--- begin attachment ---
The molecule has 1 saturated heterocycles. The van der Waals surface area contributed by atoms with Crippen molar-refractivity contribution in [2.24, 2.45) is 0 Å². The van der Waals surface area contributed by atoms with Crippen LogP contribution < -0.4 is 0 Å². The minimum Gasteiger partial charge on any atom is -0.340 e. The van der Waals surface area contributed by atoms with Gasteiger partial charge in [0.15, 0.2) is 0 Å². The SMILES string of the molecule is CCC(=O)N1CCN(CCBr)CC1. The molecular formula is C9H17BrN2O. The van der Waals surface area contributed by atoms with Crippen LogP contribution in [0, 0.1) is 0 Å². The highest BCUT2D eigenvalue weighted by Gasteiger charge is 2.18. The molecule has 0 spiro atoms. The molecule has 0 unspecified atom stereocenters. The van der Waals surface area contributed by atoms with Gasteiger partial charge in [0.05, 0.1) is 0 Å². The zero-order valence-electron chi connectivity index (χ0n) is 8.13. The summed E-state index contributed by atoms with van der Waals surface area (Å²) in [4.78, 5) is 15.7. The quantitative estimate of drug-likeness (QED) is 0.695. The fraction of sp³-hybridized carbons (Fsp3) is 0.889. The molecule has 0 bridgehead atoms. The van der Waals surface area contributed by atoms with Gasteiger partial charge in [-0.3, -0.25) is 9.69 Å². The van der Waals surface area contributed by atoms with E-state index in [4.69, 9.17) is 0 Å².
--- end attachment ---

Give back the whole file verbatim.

The molecule has 1 saturated heterocycles. The van der Waals surface area contributed by atoms with Crippen molar-refractivity contribution in [2.24, 2.45) is 0 Å². The van der Waals surface area contributed by atoms with Crippen LogP contribution < -0.4 is 0 Å². The minimum Gasteiger partial charge on any atom is -0.340 e. The van der Waals surface area contributed by atoms with Gasteiger partial charge in [0.15, 0.2) is 0 Å². The SMILES string of the molecule is CCC(=O)N1CCN(CCBr)CC1. The molecular formula is C9H17BrN2O. The van der Waals surface area contributed by atoms with Crippen LogP contribution in [0, 0.1) is 0 Å². The highest BCUT2D eigenvalue weighted by Gasteiger charge is 2.18. The molecule has 0 spiro atoms. The molecule has 0 unspecified atom stereocenters. The van der Waals surface area contributed by atoms with Gasteiger partial charge in [0.05, 0.1) is 0 Å². The zero-order valence-electron chi connectivity index (χ0n) is 8.13. The summed E-state index contributed by atoms with van der Waals surface area (Å²) in [4.78, 5) is 15.7. The quantitative estimate of drug-likeness (QED) is 0.695. The fraction of sp³-hybridized carbons (Fsp3) is 0.889. The molecule has 0 bridgehead atoms. The van der Waals surface area contributed by atoms with Gasteiger partial charge in [-0.3, -0.25) is 9.69 Å². The van der Waals surface area contributed by atoms with E-state index in [4.69, 9.17) is 0 Å².